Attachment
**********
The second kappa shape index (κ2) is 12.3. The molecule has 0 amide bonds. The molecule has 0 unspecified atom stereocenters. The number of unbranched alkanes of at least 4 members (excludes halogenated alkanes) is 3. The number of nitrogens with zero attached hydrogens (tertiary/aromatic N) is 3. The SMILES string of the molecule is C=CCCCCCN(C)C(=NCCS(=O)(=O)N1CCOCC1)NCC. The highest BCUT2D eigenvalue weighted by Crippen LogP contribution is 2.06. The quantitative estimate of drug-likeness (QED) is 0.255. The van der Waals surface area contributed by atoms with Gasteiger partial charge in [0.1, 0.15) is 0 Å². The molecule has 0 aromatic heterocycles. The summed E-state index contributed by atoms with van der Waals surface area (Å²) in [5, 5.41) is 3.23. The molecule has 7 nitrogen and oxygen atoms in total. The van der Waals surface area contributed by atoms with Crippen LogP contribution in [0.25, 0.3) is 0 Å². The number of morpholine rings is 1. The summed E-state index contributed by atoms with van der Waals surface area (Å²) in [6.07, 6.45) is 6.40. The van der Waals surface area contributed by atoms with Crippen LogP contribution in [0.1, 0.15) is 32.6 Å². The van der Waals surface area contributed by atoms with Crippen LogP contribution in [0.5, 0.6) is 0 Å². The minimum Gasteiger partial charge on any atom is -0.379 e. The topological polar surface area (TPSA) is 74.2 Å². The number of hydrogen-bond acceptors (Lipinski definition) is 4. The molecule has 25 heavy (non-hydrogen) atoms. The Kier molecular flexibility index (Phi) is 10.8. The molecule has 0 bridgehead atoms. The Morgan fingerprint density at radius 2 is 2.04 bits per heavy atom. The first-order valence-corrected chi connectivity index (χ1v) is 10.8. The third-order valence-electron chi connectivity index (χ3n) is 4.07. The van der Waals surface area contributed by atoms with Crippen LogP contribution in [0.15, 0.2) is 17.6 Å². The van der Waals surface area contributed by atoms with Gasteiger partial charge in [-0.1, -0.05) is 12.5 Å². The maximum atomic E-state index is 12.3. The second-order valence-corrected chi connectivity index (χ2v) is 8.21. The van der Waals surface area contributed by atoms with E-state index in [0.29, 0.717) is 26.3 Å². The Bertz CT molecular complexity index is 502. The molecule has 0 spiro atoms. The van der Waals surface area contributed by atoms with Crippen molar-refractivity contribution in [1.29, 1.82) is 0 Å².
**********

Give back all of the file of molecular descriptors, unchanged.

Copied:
The second kappa shape index (κ2) is 12.3. The molecule has 0 amide bonds. The molecule has 0 unspecified atom stereocenters. The number of unbranched alkanes of at least 4 members (excludes halogenated alkanes) is 3. The number of nitrogens with zero attached hydrogens (tertiary/aromatic N) is 3. The SMILES string of the molecule is C=CCCCCCN(C)C(=NCCS(=O)(=O)N1CCOCC1)NCC. The highest BCUT2D eigenvalue weighted by Crippen LogP contribution is 2.06. The quantitative estimate of drug-likeness (QED) is 0.255. The van der Waals surface area contributed by atoms with Gasteiger partial charge in [0.1, 0.15) is 0 Å². The molecule has 0 aromatic heterocycles. The summed E-state index contributed by atoms with van der Waals surface area (Å²) in [5, 5.41) is 3.23. The molecule has 7 nitrogen and oxygen atoms in total. The van der Waals surface area contributed by atoms with Crippen LogP contribution in [0.25, 0.3) is 0 Å². The number of morpholine rings is 1. The summed E-state index contributed by atoms with van der Waals surface area (Å²) in [6.07, 6.45) is 6.40. The van der Waals surface area contributed by atoms with Crippen LogP contribution in [0.1, 0.15) is 32.6 Å². The van der Waals surface area contributed by atoms with Crippen LogP contribution in [0.5, 0.6) is 0 Å². The minimum Gasteiger partial charge on any atom is -0.379 e. The topological polar surface area (TPSA) is 74.2 Å². The number of hydrogen-bond acceptors (Lipinski definition) is 4. The molecule has 25 heavy (non-hydrogen) atoms. The Kier molecular flexibility index (Phi) is 10.8. The molecule has 0 bridgehead atoms. The Morgan fingerprint density at radius 2 is 2.04 bits per heavy atom. The first-order valence-corrected chi connectivity index (χ1v) is 10.8. The third-order valence-electron chi connectivity index (χ3n) is 4.07. The van der Waals surface area contributed by atoms with Crippen LogP contribution in [0.15, 0.2) is 17.6 Å². The van der Waals surface area contributed by atoms with Gasteiger partial charge in [-0.1, -0.05) is 12.5 Å². The maximum atomic E-state index is 12.3. The second-order valence-corrected chi connectivity index (χ2v) is 8.21. The van der Waals surface area contributed by atoms with E-state index in [0.29, 0.717) is 26.3 Å². The Bertz CT molecular complexity index is 502. The molecule has 0 spiro atoms. The van der Waals surface area contributed by atoms with Crippen molar-refractivity contribution in [1.29, 1.82) is 0 Å².